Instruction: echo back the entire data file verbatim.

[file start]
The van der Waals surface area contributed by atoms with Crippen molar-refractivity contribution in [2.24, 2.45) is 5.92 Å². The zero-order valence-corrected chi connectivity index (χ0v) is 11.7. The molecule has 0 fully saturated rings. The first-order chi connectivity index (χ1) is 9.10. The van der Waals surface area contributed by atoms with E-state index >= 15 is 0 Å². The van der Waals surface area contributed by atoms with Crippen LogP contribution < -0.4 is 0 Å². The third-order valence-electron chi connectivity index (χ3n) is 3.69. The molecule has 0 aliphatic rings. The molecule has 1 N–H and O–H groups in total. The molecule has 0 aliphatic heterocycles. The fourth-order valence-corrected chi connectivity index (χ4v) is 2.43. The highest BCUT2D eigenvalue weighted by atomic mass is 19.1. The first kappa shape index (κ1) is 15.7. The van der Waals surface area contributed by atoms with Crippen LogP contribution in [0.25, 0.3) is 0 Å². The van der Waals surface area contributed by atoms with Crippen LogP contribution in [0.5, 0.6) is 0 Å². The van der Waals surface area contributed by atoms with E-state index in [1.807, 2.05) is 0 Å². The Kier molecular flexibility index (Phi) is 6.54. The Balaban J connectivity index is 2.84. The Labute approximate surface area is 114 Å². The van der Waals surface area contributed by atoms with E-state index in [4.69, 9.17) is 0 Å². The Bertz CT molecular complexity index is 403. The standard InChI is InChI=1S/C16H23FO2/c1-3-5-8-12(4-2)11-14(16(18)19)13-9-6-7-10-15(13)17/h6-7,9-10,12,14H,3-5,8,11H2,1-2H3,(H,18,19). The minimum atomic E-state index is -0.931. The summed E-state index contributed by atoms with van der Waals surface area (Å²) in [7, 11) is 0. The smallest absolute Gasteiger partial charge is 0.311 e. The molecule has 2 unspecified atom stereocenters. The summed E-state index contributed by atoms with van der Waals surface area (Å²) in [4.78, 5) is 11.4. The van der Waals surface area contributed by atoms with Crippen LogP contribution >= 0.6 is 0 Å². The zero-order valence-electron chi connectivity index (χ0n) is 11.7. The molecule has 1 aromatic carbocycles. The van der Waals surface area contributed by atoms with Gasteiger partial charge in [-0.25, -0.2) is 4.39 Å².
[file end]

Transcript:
The van der Waals surface area contributed by atoms with Crippen molar-refractivity contribution in [2.24, 2.45) is 5.92 Å². The zero-order valence-corrected chi connectivity index (χ0v) is 11.7. The molecule has 0 fully saturated rings. The first-order chi connectivity index (χ1) is 9.10. The van der Waals surface area contributed by atoms with E-state index >= 15 is 0 Å². The van der Waals surface area contributed by atoms with Crippen LogP contribution < -0.4 is 0 Å². The third-order valence-electron chi connectivity index (χ3n) is 3.69. The molecule has 0 aliphatic rings. The molecule has 1 N–H and O–H groups in total. The molecule has 0 aliphatic heterocycles. The fourth-order valence-corrected chi connectivity index (χ4v) is 2.43. The highest BCUT2D eigenvalue weighted by atomic mass is 19.1. The first kappa shape index (κ1) is 15.7. The van der Waals surface area contributed by atoms with Crippen LogP contribution in [0.25, 0.3) is 0 Å². The van der Waals surface area contributed by atoms with Crippen LogP contribution in [0.5, 0.6) is 0 Å². The van der Waals surface area contributed by atoms with E-state index in [1.807, 2.05) is 0 Å². The Kier molecular flexibility index (Phi) is 6.54. The Balaban J connectivity index is 2.84. The Labute approximate surface area is 114 Å². The van der Waals surface area contributed by atoms with E-state index in [4.69, 9.17) is 0 Å². The Bertz CT molecular complexity index is 403. The standard InChI is InChI=1S/C16H23FO2/c1-3-5-8-12(4-2)11-14(16(18)19)13-9-6-7-10-15(13)17/h6-7,9-10,12,14H,3-5,8,11H2,1-2H3,(H,18,19). The minimum atomic E-state index is -0.931. The summed E-state index contributed by atoms with van der Waals surface area (Å²) in [7, 11) is 0. The smallest absolute Gasteiger partial charge is 0.311 e. The molecule has 2 unspecified atom stereocenters. The summed E-state index contributed by atoms with van der Waals surface area (Å²) in [4.78, 5) is 11.4. The van der Waals surface area contributed by atoms with Crippen LogP contribution >= 0.6 is 0 Å². The zero-order valence-electron chi connectivity index (χ0n) is 11.7. The molecule has 1 aromatic carbocycles. The van der Waals surface area contributed by atoms with Gasteiger partial charge in [-0.25, -0.2) is 4.39 Å².